Money managers should remain watchful of phishing emails targeting employees, who already are fielding an influx of communications about the coronavirus pandemic as they adjust to remote working.
AllianceBernstein LP, New York, started to see a rise in COVID-19 related phishing emails in March, which continued through May, according to Anthony Basile, AB's chief security officer who is based in Nashville.
In the phishing emails, scammers pretended to be AB executives, and "it seemed like our adversaries were studying the individuals they were impersonating," Mr. Basile said.
In comparison to typical phishing emails, these targeted attacks stood out and executives noticed a "dramatic change in the quality of the fraudulent emails," from grammar to tone of voice making the communications appear very authentic, he added.
Like most phishing attacks, however, the bad actors had a similar motive: to gain additional information to supplement what they already knew about targets, or to commit some sort of wire fraud and transfer funds out a client's account, Mr. Basile said.
Russell Sommers, a New York-based senior manager in the financial services practice of Baker Tilly Virchow Krause LLP, warned that the biggest cyber threat to organizations "is always going to be people."
The element of human risk is also exacerbated now due to employees' attention being divided as they work from home and the sheer volume of communications they are receiving as a result of the pandemic, Mr. Sommers said.
"I think the volume of communication, (whether) on Zoom, or email or phone calls, have gone up significantly. And with that comes an increase in phishing or spear phishing attacks, where people have tried to disguise this as regular business communications. When people have communication fatigue … it's a very real risk," Mr. Sommers added.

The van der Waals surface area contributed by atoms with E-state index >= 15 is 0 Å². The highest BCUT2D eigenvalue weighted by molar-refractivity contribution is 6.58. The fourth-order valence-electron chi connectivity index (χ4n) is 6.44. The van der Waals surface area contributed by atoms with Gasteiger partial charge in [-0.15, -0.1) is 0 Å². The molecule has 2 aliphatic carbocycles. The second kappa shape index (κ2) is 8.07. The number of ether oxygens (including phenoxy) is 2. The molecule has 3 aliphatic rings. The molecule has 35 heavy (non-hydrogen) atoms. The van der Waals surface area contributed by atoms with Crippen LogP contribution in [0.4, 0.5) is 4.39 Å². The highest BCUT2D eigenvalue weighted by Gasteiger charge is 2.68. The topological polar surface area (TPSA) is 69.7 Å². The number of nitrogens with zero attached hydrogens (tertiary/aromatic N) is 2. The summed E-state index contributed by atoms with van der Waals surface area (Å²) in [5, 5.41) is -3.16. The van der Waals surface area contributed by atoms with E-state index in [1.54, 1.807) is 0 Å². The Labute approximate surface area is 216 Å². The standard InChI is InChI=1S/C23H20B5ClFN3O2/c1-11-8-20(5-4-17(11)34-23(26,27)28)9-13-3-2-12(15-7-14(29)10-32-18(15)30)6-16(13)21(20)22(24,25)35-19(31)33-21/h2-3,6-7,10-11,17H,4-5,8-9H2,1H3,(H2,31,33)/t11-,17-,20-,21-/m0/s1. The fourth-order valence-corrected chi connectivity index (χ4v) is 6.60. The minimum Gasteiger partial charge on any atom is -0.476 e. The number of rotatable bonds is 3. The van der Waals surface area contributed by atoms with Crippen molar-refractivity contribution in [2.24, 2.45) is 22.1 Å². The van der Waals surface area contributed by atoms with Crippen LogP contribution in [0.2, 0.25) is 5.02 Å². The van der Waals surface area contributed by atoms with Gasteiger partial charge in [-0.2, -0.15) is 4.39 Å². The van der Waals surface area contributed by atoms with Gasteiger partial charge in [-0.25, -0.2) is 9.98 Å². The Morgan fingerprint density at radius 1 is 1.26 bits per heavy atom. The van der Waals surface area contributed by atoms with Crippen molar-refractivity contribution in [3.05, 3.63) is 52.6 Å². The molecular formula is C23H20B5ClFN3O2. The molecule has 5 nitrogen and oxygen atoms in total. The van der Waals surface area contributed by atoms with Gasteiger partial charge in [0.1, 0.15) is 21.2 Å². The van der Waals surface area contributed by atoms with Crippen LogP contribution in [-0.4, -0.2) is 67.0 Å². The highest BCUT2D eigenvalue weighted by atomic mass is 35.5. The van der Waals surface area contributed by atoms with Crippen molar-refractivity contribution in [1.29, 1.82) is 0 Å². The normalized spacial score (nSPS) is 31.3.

"People work in the office a little differently than they work at home," he added, and may be less likely to rigorously screen emails at home, for instance.
At AB, COVID-19 related phishing attacks weren't successful because of a combination of risk management technology, people and processes, such as AB using additional measures to verify the identity of clients and make sure they are party to requested transactions, Mr. Basile said.
AB reported in a recent SEC filing that, due to most of its workforce working remotely, it is "mindful of increased risk related to cybersecurity, which could significantly disrupt our business functions."
The 10-Q filing, dated July 23, also noted technology enhancements as a result of the pandemic, such as enhanced cybersecurity training for staff.